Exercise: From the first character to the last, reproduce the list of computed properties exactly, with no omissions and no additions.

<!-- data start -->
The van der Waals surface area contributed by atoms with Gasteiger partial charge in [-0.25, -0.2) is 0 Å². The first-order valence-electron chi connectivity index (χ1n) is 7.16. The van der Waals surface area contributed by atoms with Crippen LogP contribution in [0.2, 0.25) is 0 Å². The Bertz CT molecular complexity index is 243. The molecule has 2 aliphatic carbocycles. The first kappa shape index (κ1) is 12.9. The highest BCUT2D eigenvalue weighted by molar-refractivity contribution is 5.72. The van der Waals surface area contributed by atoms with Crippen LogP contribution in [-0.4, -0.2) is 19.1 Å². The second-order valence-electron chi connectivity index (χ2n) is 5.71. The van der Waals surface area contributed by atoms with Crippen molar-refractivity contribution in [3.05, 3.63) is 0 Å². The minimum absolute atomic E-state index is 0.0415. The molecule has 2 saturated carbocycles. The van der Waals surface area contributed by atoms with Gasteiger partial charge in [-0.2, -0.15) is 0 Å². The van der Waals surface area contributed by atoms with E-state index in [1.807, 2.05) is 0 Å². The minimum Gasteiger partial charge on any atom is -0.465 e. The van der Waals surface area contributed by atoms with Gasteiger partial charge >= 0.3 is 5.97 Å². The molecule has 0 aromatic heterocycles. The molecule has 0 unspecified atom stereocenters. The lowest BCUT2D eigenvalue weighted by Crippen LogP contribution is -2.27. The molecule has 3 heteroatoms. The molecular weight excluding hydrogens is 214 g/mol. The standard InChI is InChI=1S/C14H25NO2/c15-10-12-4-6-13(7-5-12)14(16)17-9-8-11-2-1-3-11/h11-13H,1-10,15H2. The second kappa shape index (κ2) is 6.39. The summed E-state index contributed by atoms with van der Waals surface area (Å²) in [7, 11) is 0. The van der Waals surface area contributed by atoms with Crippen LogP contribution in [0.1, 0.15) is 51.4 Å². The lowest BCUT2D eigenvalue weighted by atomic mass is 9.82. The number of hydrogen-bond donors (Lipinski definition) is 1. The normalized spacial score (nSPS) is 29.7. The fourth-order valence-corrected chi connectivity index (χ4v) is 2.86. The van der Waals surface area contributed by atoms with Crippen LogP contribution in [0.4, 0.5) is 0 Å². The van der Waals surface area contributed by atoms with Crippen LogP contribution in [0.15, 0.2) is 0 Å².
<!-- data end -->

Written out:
The van der Waals surface area contributed by atoms with Gasteiger partial charge in [-0.25, -0.2) is 0 Å². The first-order valence-electron chi connectivity index (χ1n) is 7.16. The van der Waals surface area contributed by atoms with Crippen LogP contribution in [0.2, 0.25) is 0 Å². The Bertz CT molecular complexity index is 243. The molecule has 2 aliphatic carbocycles. The first kappa shape index (κ1) is 12.9. The highest BCUT2D eigenvalue weighted by molar-refractivity contribution is 5.72. The van der Waals surface area contributed by atoms with Crippen LogP contribution in [-0.4, -0.2) is 19.1 Å². The second-order valence-electron chi connectivity index (χ2n) is 5.71. The van der Waals surface area contributed by atoms with Crippen molar-refractivity contribution in [3.05, 3.63) is 0 Å². The minimum absolute atomic E-state index is 0.0415. The molecule has 2 saturated carbocycles. The van der Waals surface area contributed by atoms with Gasteiger partial charge in [-0.2, -0.15) is 0 Å². The van der Waals surface area contributed by atoms with E-state index in [1.807, 2.05) is 0 Å². The minimum Gasteiger partial charge on any atom is -0.465 e. The van der Waals surface area contributed by atoms with Gasteiger partial charge >= 0.3 is 5.97 Å². The molecule has 0 aromatic heterocycles. The molecule has 0 unspecified atom stereocenters. The lowest BCUT2D eigenvalue weighted by Crippen LogP contribution is -2.27. The molecule has 3 heteroatoms. The molecular weight excluding hydrogens is 214 g/mol. The standard InChI is InChI=1S/C14H25NO2/c15-10-12-4-6-13(7-5-12)14(16)17-9-8-11-2-1-3-11/h11-13H,1-10,15H2. The second kappa shape index (κ2) is 6.39. The summed E-state index contributed by atoms with van der Waals surface area (Å²) in [7, 11) is 0. The van der Waals surface area contributed by atoms with Crippen LogP contribution in [0.1, 0.15) is 51.4 Å². The lowest BCUT2D eigenvalue weighted by atomic mass is 9.82. The number of hydrogen-bond donors (Lipinski definition) is 1. The normalized spacial score (nSPS) is 29.7. The fourth-order valence-corrected chi connectivity index (χ4v) is 2.86. The van der Waals surface area contributed by atoms with Crippen LogP contribution in [0.4, 0.5) is 0 Å². The van der Waals surface area contributed by atoms with Crippen LogP contribution in [0.15, 0.2) is 0 Å².